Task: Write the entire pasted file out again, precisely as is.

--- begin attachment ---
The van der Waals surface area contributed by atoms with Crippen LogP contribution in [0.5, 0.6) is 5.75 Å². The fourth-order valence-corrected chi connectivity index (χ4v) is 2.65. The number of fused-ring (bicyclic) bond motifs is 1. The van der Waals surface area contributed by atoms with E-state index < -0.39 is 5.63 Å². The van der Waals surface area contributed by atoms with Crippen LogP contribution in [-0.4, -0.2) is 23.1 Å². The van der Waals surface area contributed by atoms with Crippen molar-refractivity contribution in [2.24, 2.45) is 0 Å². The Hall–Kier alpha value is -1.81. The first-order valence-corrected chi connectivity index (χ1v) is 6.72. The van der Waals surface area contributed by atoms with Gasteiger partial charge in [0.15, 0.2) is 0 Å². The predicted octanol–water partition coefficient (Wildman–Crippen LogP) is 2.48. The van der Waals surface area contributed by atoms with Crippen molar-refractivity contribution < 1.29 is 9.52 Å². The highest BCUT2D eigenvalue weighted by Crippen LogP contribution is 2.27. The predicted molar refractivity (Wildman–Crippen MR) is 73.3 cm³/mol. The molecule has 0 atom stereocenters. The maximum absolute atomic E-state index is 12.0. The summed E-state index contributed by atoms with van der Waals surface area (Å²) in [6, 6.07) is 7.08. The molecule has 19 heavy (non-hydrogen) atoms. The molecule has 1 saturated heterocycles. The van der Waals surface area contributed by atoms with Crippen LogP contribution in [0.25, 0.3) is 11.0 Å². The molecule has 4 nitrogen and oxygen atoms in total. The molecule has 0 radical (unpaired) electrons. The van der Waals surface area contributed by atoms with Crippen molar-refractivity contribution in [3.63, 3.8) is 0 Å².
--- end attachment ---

The van der Waals surface area contributed by atoms with Crippen LogP contribution in [0.5, 0.6) is 5.75 Å². The fourth-order valence-corrected chi connectivity index (χ4v) is 2.65. The number of fused-ring (bicyclic) bond motifs is 1. The van der Waals surface area contributed by atoms with E-state index < -0.39 is 5.63 Å². The van der Waals surface area contributed by atoms with Crippen LogP contribution in [-0.4, -0.2) is 23.1 Å². The van der Waals surface area contributed by atoms with Crippen molar-refractivity contribution in [2.24, 2.45) is 0 Å². The Hall–Kier alpha value is -1.81. The first-order valence-corrected chi connectivity index (χ1v) is 6.72. The van der Waals surface area contributed by atoms with Gasteiger partial charge in [0.15, 0.2) is 0 Å². The predicted octanol–water partition coefficient (Wildman–Crippen LogP) is 2.48. The van der Waals surface area contributed by atoms with Crippen molar-refractivity contribution < 1.29 is 9.52 Å². The highest BCUT2D eigenvalue weighted by Crippen LogP contribution is 2.27. The predicted molar refractivity (Wildman–Crippen MR) is 73.3 cm³/mol. The molecule has 0 atom stereocenters. The maximum absolute atomic E-state index is 12.0. The summed E-state index contributed by atoms with van der Waals surface area (Å²) in [6, 6.07) is 7.08. The molecule has 19 heavy (non-hydrogen) atoms. The molecule has 1 saturated heterocycles. The van der Waals surface area contributed by atoms with Crippen LogP contribution in [0.25, 0.3) is 11.0 Å². The molecule has 4 nitrogen and oxygen atoms in total. The molecule has 0 radical (unpaired) electrons. The van der Waals surface area contributed by atoms with Crippen molar-refractivity contribution in [3.63, 3.8) is 0 Å².